Christopher Ketchum and Eric Konheim on the Green River, June 1988.
Credit: Photograph by Robert Morris
Five days later, the tribe was at one another's throats. I may have been a stoner and an acidhead, but Eric liked to drink, and when he drank he got mean. He taunted Rob, the kindest among us. Rob had a pensive streak, he was sometimes melancholy and unspeaking – not the exclamatory man of action that Eric was. For this failing – that Rob was not, in the end, Eric – there were jokes and mockery, but amends could be made. As for me, I was simply to be dumped at the next town: "You just....get a bus. Get back to the airport. Get the fuck off my river."

Finally Rob spoke up. "Eric, why are you always so pissed off? I mean, what's your problem with yourself that you have to attack people all the time? Why can't you ever just be....happy with things as they are?"

Eric drank more and said nothing for a long while, which somehow was worse. One night, in my sleep I hugged him through my sleeping bag and held him tight enough that he awoke and untangled himself, and the next day made fun of me – "He's a fag, huh, Rob?" – shrewdly dividing his crew.

But a little farther on there was another change, never spoken, but understood. Rob and I at last were allowed to pilot alone, Eric flying at our side in his kayak, beating out the rhythm of the descent with his calls. "Cut left – big hole....What the fuck are you fucking doing?! That's it, perfect!" Thanks to the wisdom he shared, his crew was learning the water – about standing waves and curlers and how to find the channel and stay calm.

After particularly gruesome rapids where he'd have to take the oars himself, Eric would ground the raft and with a criminal grin untie the kayak and portage it back upriver along the slickrock. Once in Desolation Canyon he ran the same crazy stretch again and again, his kayak's dance appearing initially quite out of control. Then I realized it was a dance: It was measured, had steps, coaxed the water to him like a partner, and when Eric's hips snapped the kayak kicked and flitted. In its turmoil and concentration it was a beautiful dance, the only one that Eric could do.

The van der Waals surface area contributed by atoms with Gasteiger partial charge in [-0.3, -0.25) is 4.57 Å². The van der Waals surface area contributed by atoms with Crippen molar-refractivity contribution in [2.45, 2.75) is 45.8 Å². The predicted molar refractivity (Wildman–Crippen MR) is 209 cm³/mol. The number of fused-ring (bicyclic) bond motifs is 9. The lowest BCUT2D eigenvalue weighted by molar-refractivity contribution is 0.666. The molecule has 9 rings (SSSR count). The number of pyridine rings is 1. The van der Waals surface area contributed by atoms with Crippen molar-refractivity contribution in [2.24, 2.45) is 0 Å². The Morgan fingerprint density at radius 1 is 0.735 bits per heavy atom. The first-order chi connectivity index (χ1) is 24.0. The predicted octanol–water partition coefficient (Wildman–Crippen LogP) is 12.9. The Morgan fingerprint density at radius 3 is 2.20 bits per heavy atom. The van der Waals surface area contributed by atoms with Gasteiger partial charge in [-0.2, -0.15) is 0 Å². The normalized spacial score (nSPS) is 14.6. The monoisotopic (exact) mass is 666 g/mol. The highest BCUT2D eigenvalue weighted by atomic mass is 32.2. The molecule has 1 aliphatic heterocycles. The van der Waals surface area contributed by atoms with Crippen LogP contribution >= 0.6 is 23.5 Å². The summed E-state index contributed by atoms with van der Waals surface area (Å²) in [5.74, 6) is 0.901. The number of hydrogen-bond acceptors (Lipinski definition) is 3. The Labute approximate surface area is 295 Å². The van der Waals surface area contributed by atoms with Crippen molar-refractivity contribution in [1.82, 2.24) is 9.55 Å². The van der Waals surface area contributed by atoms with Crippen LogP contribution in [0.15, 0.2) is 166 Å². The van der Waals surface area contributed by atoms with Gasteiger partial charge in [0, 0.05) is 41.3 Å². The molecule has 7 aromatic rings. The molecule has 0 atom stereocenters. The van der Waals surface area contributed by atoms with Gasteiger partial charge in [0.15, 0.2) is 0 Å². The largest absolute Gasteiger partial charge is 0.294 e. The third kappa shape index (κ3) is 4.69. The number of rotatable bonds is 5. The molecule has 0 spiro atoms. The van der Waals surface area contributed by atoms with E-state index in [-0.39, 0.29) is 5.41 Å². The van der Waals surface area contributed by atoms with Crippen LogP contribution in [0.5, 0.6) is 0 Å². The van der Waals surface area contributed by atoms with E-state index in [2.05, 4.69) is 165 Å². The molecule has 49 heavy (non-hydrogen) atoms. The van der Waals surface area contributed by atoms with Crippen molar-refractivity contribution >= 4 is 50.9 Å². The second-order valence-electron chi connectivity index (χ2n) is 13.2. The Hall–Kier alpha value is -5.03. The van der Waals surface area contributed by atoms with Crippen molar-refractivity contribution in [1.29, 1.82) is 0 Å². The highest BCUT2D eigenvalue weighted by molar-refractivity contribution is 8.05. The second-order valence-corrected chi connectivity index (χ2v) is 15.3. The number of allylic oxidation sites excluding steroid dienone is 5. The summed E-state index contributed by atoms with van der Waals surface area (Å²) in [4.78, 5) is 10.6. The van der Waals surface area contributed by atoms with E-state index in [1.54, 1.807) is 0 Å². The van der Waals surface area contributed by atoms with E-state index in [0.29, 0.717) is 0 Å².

On the 14th or 15th of July, in Stillwater Canyon, where the water runs narrow between soaring rock, I pulled what has to be the dumbest move in the 275-million-year history of the place. We were cliff-jumping; we cliff-jumped all along the river, testing the depths with an oar or swimming down into the brown darkness beforehand. Eric was siesta-ing under the shade of a tarp we'd fashioned on tent poles over the stern, so Rob and I were on our own. I splashed to the foot of the cliff and started climbing, and Rob probed.

"Too shallow," he shouted, poking an oar. "Come on down."